Coaching is a superpower for managers, and a surefire way to fast-track career development.
Here are four types of workplace coaching, followed by two coaching scenarios and questions you can start using today:
1. Laissez-faire coaching
Laissez-faire coaching involves leaving employees to do their work. This style is appropriate when team members are highly effective on their own.
2. Directive coaching
Directive coaching is akin to mentoring, when a manager with years of experience tells a newer employee what to do.
This style comes easily to many managers.
3. Non-directive coaching
Non-directive coaching draws wisdom, insight, and creativity out of others through listening, questioning, and withholding judgment.
This style of coaching does not come easily to most managers.
4. Situational coaching
Situational coaching involves balancing directive and non-directive coaching.
Which Style to Choose?
It is recommended that managers first practice non-directive coaching, and then alternate between leadership coaching styles depending on the context.
Non-Directive Coaching Question (Example 1)
When someone says "I don't know [what to do]," ask "What if you did know?"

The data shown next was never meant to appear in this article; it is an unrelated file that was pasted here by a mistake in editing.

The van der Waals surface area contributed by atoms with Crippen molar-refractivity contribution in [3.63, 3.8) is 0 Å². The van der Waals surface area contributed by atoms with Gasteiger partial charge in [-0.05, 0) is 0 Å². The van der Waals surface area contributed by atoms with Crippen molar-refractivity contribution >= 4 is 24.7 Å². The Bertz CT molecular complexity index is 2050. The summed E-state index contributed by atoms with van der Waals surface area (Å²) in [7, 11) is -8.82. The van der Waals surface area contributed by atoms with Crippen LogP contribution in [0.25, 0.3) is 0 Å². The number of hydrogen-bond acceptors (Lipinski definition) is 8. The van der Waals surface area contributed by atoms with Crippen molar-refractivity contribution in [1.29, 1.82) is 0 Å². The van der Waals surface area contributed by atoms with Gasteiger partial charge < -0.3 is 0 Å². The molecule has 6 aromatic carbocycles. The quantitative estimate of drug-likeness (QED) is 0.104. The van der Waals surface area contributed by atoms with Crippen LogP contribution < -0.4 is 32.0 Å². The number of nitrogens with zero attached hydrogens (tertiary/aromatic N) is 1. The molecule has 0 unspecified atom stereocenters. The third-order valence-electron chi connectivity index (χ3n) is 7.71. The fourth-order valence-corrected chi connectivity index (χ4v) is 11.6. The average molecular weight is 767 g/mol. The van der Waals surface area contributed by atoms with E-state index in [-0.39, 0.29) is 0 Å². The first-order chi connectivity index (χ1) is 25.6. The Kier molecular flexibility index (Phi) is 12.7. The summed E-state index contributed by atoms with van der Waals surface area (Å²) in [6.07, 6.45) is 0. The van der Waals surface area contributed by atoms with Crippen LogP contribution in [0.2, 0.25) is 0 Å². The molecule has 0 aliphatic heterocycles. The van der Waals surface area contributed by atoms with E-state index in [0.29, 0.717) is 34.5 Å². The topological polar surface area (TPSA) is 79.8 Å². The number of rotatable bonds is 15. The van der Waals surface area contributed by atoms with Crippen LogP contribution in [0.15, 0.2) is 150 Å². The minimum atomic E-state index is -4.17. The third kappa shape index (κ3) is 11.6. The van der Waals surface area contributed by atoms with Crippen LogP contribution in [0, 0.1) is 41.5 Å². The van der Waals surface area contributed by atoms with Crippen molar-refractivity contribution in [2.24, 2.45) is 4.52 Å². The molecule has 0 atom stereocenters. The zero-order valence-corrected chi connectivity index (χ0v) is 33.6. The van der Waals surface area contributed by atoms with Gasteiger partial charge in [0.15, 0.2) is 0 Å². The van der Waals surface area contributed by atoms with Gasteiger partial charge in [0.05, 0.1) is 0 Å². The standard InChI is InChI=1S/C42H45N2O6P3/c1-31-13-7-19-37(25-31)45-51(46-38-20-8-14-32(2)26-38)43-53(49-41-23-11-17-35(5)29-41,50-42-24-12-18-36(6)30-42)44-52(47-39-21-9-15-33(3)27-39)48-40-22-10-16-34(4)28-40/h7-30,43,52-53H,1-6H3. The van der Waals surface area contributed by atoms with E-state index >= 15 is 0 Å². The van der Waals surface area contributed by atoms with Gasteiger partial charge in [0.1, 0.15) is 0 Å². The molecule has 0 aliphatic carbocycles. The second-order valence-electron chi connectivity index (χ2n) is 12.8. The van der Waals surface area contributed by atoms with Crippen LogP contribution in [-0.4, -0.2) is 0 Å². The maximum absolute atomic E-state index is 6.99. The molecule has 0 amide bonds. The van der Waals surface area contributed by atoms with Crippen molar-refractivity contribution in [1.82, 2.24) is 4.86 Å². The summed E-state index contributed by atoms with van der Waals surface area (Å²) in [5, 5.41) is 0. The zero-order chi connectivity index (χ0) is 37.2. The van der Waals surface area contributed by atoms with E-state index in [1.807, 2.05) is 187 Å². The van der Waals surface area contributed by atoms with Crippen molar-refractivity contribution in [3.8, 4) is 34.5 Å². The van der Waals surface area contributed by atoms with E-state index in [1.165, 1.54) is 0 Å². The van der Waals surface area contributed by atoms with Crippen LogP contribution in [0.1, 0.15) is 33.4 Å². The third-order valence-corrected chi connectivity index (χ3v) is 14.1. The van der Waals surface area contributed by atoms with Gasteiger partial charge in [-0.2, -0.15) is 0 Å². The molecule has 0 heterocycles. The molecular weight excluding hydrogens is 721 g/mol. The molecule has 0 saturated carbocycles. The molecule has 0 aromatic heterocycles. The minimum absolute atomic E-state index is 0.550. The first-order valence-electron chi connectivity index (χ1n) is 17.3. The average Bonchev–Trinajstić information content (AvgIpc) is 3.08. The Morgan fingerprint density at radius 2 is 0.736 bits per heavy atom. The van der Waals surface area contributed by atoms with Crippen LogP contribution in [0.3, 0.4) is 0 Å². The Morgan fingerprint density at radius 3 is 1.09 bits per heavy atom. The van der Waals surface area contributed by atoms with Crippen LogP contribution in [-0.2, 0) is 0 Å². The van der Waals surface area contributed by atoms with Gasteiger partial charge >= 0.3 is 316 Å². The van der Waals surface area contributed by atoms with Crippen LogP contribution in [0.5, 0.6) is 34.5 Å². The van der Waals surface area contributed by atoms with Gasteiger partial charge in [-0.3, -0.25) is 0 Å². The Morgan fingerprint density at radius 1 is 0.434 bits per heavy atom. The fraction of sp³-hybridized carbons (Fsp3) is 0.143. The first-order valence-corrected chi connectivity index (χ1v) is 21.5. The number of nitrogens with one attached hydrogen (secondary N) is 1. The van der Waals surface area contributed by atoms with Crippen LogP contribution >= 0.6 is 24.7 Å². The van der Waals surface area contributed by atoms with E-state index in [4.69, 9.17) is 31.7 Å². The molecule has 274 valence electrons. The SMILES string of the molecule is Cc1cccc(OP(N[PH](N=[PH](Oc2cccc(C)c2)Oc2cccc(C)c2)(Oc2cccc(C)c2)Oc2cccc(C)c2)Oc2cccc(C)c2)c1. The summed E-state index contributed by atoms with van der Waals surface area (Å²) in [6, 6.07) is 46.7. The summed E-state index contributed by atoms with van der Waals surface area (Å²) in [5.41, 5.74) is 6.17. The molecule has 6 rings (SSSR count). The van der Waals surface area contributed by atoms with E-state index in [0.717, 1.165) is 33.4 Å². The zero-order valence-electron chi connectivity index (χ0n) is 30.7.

This is one of the most empowering questions to have in your tool belt!
Non-Directive Coaching Question (Example 2)
When someone says "I don't know [what I want/should work toward]," try this 3-step approach in response:
- "What would you love to happen?"
- Let them respond...listen intently
- "If you knew it was possible to make that happen, what might your next action step look like?"
The Goal of Coaching in the Workplace
The goal of coaching is not to "fix" or correct someone. Coaching is a tool to help us reflect, question our stories, explore other perspectives, and take responsibility as we develop and grow.
With strong coaching skills, managers have the ability and agility to talk people through almost any situation.
Learn the art of asking empowering questions, and you WILL make an impact.